'Our house is on fire': Pakistanis join the world in Global Climate Strike

Marches organised in more than 30 cities to demand government action on climate change

Niha Dagia September 20, 2019
Representational image. PHOTO: REUTERS

KARACHI: “Our house is on fire ... The climate crisis won’t wait, so neither will we,” reads the official website of the Global Climate Strike movement.

This has been the rallying call that millions have responded to as 'climate strikes' are being observed in countries across the globe on Friday, demanding politicians and businesses take drastic action to stop global warming.

Pakistan, too, has risen to the occasion and 'climate marches' have been organised in more than 30 cities to demand action to avert what is a global catastrophe in the making.

These include major cities such as Karachi, Lahore, Islamabad and Peshawar, as well as smaller ones such as Mardan, Gwadar, Faisalabad, Jhang and Gilgit.

Led by climate activists and students, citizens have taken to the streets to demand government action to mitigate the rising effects of climate change being witnessed throughout Pakistan.

The climate strike is inspired by 16-year-old Swedish activist Greta Thunberg who was nominated for a Nobel Peace Prize for climate activism.

In what can be described as the largest collective effort to push for climate emergency, more than 5,000 events have been planned across the world.

Friday's mass action sets the scene for a range of high-profile climate events in New York. A Youth Climate Summit will take place at the United Nations on Saturday.

UN Secretary-General Antonio Guterres will then host an emergency summit on Monday in which he will urge world leaders to raise their commitments made in the 2015 Paris climate accord.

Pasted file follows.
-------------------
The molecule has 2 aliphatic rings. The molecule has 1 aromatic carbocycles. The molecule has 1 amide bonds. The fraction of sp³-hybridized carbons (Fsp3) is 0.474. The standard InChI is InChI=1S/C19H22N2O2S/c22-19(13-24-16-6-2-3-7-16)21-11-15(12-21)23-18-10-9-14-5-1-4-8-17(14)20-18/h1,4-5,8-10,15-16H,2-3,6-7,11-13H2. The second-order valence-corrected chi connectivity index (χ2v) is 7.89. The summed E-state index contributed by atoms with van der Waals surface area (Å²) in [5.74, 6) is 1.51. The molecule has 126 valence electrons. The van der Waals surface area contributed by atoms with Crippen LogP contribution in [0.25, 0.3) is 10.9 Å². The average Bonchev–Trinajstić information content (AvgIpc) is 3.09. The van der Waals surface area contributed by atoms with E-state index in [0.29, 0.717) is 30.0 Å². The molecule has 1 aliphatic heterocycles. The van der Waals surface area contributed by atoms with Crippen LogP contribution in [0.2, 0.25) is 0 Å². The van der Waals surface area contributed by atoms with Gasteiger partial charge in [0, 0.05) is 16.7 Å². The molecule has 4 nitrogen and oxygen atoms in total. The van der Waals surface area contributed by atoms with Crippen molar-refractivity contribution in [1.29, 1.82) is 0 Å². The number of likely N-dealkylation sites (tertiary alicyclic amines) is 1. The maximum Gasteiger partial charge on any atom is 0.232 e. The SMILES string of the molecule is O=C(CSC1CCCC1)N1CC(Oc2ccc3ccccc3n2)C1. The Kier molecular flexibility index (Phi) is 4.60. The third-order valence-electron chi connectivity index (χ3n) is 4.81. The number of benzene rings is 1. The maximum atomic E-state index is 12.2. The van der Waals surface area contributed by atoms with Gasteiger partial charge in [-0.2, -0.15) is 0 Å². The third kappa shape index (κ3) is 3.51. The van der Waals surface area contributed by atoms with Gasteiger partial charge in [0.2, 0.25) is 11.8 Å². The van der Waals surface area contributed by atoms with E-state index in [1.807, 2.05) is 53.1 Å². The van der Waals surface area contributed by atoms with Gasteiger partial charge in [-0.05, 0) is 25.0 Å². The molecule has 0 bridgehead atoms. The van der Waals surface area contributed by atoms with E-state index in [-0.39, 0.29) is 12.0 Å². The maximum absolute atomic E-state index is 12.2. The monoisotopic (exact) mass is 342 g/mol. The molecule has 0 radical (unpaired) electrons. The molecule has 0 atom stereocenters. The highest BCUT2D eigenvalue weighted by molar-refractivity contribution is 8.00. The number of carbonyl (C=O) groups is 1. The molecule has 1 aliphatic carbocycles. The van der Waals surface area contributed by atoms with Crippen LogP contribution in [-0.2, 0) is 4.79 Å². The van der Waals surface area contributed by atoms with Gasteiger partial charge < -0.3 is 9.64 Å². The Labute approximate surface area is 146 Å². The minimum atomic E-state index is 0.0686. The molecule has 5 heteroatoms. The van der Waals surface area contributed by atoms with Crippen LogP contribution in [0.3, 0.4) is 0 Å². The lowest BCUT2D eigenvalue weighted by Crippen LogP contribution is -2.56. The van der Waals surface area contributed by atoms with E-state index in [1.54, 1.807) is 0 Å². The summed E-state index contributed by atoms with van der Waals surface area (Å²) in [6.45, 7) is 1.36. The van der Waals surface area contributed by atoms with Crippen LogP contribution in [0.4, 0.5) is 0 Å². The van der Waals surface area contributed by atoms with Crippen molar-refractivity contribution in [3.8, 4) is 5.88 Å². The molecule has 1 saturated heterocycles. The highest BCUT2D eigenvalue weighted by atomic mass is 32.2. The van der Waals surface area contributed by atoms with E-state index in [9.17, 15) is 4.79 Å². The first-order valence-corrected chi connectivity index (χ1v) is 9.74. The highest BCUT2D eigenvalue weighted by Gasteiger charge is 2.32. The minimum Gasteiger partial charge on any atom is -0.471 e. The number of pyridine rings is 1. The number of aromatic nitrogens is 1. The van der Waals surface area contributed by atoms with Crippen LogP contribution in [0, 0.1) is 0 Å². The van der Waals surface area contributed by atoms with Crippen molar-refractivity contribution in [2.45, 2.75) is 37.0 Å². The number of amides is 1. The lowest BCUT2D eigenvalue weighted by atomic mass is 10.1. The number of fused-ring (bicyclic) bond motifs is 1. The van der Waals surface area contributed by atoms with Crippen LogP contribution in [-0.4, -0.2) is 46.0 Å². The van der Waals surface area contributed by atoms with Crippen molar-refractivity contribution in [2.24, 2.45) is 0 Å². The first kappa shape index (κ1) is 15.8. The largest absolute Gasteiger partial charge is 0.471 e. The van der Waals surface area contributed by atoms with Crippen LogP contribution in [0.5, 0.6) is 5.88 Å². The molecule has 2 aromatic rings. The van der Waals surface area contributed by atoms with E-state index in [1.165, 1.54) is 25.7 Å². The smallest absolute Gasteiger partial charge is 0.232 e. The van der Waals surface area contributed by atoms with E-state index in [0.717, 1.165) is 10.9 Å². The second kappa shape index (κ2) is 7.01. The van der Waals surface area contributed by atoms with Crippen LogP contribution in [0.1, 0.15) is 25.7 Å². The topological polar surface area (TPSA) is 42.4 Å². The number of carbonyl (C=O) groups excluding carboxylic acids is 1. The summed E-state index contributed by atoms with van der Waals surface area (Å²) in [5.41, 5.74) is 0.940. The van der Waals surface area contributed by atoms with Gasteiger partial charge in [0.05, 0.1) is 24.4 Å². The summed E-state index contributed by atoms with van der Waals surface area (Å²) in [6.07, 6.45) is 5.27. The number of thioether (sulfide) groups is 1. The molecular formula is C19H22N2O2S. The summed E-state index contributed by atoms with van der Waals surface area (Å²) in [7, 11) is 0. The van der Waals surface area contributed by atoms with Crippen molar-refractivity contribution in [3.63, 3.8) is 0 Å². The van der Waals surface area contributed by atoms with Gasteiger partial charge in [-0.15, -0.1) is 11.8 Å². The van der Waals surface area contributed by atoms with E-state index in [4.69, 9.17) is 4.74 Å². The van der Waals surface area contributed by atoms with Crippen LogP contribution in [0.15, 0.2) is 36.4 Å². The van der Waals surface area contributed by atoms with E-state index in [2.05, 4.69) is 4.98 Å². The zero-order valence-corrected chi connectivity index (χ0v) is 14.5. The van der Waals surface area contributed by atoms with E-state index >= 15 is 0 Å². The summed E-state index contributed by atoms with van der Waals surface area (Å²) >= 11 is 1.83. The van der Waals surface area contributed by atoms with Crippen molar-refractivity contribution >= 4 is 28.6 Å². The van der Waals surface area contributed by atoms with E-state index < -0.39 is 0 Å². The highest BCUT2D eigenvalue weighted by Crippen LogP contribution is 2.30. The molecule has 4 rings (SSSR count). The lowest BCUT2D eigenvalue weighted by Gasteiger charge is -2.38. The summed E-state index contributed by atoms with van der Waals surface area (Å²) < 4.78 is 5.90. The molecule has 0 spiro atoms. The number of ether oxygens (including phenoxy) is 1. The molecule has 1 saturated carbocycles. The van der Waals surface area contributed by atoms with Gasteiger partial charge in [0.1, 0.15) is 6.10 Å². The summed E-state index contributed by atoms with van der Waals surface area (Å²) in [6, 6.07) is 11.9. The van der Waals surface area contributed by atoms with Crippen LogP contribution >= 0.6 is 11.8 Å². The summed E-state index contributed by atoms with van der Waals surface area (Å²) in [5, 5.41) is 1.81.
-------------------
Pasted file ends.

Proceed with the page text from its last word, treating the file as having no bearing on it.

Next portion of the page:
The agreement saw countries pledge to limit the long-term rise in the average temperature of the Earth to two degrees Celsius over pre-industrial levels, and if possible, to 1.5 degrees Celsius.

A landmark UN report to be unveiled next week will warn that global warming and pollution are ravaging Earth's oceans and icy regions in ways that could unleash misery on a global scale.

The scientific report from the Intergovernmental Panel on Climate Change (IPCC) will be put to a gathering of experts from 195 countries meeting in Morocco from Friday.

'Time running out'

As countries leisurely adhere to the UN Sustainable Development Goals 2030 agenda, for Pakistan, the time to act may be running out. Pakistan has been listed as the seventh most vulnerable country to be affected by climate change.

The impact of climate change is at highpoint with growing weather concerns including heatwaves, flash floods, melting glaciers and droughts.

According to a report by the Asia Development Bank, the number of heatwaves in Pakistan has increased five-fold in the last 30 years.

The sea-level along the Karachi coast has risen approximately 10 centimeters in the last century and it is expected to rise by a further 60 centimeters by the end of this century, says the report.

According to a national global greenhouse gas (GHG) inventory for the year 2011-2012, Pakistan’s GHG emissions was at 369 million tons of carbon dioxide equivalent (MtCO2e) with 45.9 per cent share of energy, 44.8 per cent share of agriculture and livestock sector, 3.9 per cent share of industrial processes, and 2.6 per cent share of land-use change for forestry sectors.

“The energy and agriculture livestock sectors alone account for 90.7 percent of the total emissions pool and have thus far remained the biggest emitters of GHGs since 1994.”

And yet, the Ministry of Climate Change in Pakistan is under-funded and under-staffed. Most importantly, it is led by a minister who rivals US President Donald Trump’s level of denial.